Not surprisingly, there is an entire infrastructure of resources available to people grappling with issues related to having wealth.
These include personal growth, investment services, philanthropic advisory services, networks, support groups, and publications. Through the organizations listed below, you will be able to find a whole universe of activity.
One very comprehensive guide is: Taking Charge of Our Money, Our Values and Our Lives , published by More Than Money. It is an overview of 350 wealth and money-related publications and organizations. For ordering information, contact: More than Money, 226 Massachusetts Ave, Arlington, MA 02474; email@example.com
Links to Resource Organizations:
www.resourcegeneration.org Resource Generation is an alliance of young people supporting and challenging each other to effect social change through the creative, responsible and strategic use of financial and other resources. See the terrific set of links and resources on their web site.
www.responsiblewealth.org Responsible Wealth is a national network of businesspeople, investors and affluent Americans who are concerned about deepening economic inequality and are working for widespread prosperity. Their three primary areas of work are tax fairness, corporate responsibility and living wages. This is a place with wealthy individuals use their political clout and business ownership to work for a fairer economy.
www.inheritance-project.com The Inheritance Project (also known as Trio Press) was founded in 1992 to explore the emotional and social impact of inherited wealth. Check out their ten publications for individuals with inherited wealth and professionals.
www.suddenmoney.com Sudden Money Institute calls itself a “reliable source for evolutionary thinking, wisdom and practical solutions to the challenges of a sudden change in your financial position.”
www.thresholdfoundation.org Threshold is a progressive foundation and a community of individuals united through wealth, mobilizing money, people and power to create a more just, joyful, and sustainable world.
Aldrich, Nelson W. Jr. Old Money, The Mythology of America’s Upper Class . New York: Alfred A. Knopf, 1988.
Blouin, Barbara with Gibson, Katherine, and Kiersted, Margaret. The Legacy of Inherited Wealth: Interviews with heirs. Trio Press, 1995.
Blouin, Barbara. Like a Second Mother: Nannies and housekeepers in the lives of wealthy children. The Inheritance Project/Trio Press. 1999.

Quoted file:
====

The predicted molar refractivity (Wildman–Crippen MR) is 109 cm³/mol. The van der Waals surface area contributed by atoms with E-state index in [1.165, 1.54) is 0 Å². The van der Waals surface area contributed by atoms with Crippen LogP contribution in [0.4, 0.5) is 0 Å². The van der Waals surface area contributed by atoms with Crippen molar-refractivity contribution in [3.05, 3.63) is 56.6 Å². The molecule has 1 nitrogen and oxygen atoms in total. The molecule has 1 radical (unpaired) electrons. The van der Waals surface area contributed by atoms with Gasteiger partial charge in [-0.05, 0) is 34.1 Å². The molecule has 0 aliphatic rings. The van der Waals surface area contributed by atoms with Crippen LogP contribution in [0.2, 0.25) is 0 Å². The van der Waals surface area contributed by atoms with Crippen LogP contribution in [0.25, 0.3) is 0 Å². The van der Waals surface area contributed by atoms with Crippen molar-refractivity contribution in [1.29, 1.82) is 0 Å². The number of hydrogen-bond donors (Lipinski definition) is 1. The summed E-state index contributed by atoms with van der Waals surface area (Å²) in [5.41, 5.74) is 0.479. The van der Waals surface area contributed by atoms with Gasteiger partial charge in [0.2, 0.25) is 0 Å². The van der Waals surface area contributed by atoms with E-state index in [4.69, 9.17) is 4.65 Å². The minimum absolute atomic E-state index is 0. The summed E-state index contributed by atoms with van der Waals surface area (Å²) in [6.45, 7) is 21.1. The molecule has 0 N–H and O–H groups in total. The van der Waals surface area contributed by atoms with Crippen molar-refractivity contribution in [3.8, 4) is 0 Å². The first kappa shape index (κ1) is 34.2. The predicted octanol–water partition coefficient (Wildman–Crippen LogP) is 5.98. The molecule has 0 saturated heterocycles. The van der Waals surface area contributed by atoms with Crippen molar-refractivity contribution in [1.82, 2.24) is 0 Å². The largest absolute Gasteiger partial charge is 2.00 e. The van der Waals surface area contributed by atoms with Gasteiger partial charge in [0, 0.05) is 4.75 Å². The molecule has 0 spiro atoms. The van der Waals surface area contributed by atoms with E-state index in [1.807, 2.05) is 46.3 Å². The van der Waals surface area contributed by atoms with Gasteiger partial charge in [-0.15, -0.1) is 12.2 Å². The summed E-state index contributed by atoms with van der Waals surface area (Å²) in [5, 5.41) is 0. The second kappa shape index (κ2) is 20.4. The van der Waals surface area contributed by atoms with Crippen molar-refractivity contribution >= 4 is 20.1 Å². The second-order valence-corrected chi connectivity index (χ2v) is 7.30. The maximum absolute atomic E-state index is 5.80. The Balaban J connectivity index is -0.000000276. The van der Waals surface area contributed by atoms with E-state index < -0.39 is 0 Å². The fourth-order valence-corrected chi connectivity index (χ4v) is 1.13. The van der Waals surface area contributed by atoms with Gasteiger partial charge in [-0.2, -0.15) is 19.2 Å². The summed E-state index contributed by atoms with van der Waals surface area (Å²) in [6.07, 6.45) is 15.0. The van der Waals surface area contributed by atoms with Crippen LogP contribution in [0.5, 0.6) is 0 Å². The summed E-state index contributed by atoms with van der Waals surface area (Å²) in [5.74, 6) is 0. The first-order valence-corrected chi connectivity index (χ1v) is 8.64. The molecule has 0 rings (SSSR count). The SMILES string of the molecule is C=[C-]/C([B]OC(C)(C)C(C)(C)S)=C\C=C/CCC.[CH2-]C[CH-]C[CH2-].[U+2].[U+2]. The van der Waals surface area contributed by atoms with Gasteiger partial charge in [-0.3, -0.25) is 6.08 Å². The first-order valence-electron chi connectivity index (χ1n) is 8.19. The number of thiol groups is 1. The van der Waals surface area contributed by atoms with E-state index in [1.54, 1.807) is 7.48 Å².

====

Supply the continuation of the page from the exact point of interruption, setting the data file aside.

Brooks, David. Bobos in Paradise: The New Upper Class and How They Got There. New York: Touchstone Books, 2001.
Conniff, Richard. The Natural History of the Rich: A Field Guide. New York: WW Norton, 2002.
Cookson, Peter Jr. and Persell, Caroline Hodges. Preparing for Power: America’s Elite Boarding Schools. New York: Basic Books, 1985.
Hochschild, Adam. Half the Way Home: A Memoir of Father and Son. Viking, 1986.
McNamee, Stephen & Miller, Robert Jr. The Meritocracy Myth. Lanham, MD: Rowman & Littlefield, 2004.
Inheritance and Wealth in America. New York: Plenum Press, 1998.
Mogil, Christopher & Slepian, Anne with Pete Woodrow. We Gave Away a Fortune: Stories of People Who Have Devoted Themselves and Their Wealth to Peace, Justice and a Healthy Environment. Gabriola Island, British Columbia: New Society Publishers, 1992.
Otis Graham, Lawrence. Our Kind of People, Inside America’s Black Upper Class . New York: Harper Collins, 1999.
O’Neill, Jessie H. The Golden Ghetto: The psychology of affluence. Hazelden Press, MN. 1997
Ostrander, Susan. Women of the Upper Class . Philadelphia: Temple University Press, 1984.
Perry, Ann. The Wise Inheritor . New York: Broadway Books, 2003.
Phillips, Kevin. Wealth and Democracy: A Political History of the American Rich. New York: Broadway Books, 2002.
Pittelman, Karen and Resource Generation with illustrations by Molly Hein. Classified: How to Stop Hiding Your Privilege and Use It For Social Change. Brooklyn, NY: Soft Skull Press. 2006.
Schervish, Paul G. Gospels of Wealth: How the rich portray their lives. Westport, CT: Praeger. 1994.
Veblen, Thorstein. The Theory of the Leisure Class . Penguin, 1994. Originally published in 1899, this is a classic and witty look at the superficial status anxieties of the wealthy and conspicuous consumption.
Willis, Thayer Cheatham. Navigating the Dark Side of Wealth: A Life Guide for Inheritors. Portland, OR: New Concord Press, 2003.
Books About Philanthropy:
Arnove, Robert F. Philanthropy and Cultural Imperialism: The Foundations at Home and Abroad. Bloomington, IN: Indiana University Press, 1982.
Collins, Chuck, Rogers, Pam and Garner, Joan. Robin Hood Was Right: A Guide to Giving Your Money for Social Change. New York: W.W. Norton, 2001.
Dowie, Mark. American Foundations: An Investigative History. Cambridge, MA: MIT Press, 2001.
Gaudiani, Claire. The Greater Good: How Philanthropy Drives the American Economy and Can Save Capitalism. New York: Henry Holt, 2003.
Gary, Tracy, and Kohner, Melissa. Inspired Philanthropy. San Francisco: Jossey-Bass, 2002.
Odendahl, Theresa. Charity Begins at Home: Generosity and Self-Interest Among the Philanthropic Elite. Basic Books, 1990.
Ostrander, Susan. Money for Change: Social Movement Philanthropy at Haymarket People’s Fund. Temple University Press, 1995.
Wagner, David. What’s Love Got to Do with It?: A Critical Look at American Charity. New York: The New Press, 2000.